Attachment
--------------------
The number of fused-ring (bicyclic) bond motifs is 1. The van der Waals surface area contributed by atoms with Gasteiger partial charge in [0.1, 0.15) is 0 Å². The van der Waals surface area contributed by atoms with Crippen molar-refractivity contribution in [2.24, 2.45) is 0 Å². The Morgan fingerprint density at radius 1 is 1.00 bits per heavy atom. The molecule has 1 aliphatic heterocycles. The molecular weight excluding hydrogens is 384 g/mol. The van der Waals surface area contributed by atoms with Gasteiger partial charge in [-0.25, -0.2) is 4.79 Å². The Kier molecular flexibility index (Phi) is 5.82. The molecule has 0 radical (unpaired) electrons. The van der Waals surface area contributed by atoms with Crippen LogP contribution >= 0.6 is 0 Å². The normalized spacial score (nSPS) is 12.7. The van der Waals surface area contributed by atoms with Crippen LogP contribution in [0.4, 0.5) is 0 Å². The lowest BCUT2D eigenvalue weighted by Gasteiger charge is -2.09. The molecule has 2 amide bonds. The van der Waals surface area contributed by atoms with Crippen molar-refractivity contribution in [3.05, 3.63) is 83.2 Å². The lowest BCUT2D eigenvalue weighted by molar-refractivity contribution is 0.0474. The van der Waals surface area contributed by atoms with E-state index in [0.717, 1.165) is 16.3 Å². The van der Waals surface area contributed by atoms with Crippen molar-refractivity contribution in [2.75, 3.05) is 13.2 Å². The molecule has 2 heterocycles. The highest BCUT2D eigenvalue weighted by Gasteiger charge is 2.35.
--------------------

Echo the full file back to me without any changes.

The number of fused-ring (bicyclic) bond motifs is 1. The van der Waals surface area contributed by atoms with Gasteiger partial charge in [0.1, 0.15) is 0 Å². The van der Waals surface area contributed by atoms with Crippen molar-refractivity contribution in [2.24, 2.45) is 0 Å². The Morgan fingerprint density at radius 1 is 1.00 bits per heavy atom. The molecule has 1 aliphatic heterocycles. The molecular weight excluding hydrogens is 384 g/mol. The van der Waals surface area contributed by atoms with Gasteiger partial charge in [-0.25, -0.2) is 4.79 Å². The Kier molecular flexibility index (Phi) is 5.82. The molecule has 0 radical (unpaired) electrons. The van der Waals surface area contributed by atoms with Crippen LogP contribution >= 0.6 is 0 Å². The normalized spacial score (nSPS) is 12.7. The van der Waals surface area contributed by atoms with Crippen LogP contribution in [0.4, 0.5) is 0 Å². The lowest BCUT2D eigenvalue weighted by Gasteiger charge is -2.09. The molecule has 2 amide bonds. The van der Waals surface area contributed by atoms with Crippen molar-refractivity contribution in [3.05, 3.63) is 83.2 Å². The lowest BCUT2D eigenvalue weighted by molar-refractivity contribution is 0.0474. The van der Waals surface area contributed by atoms with E-state index in [0.717, 1.165) is 16.3 Å². The van der Waals surface area contributed by atoms with Crippen molar-refractivity contribution in [2.75, 3.05) is 13.2 Å². The molecule has 2 heterocycles. The highest BCUT2D eigenvalue weighted by Gasteiger charge is 2.35.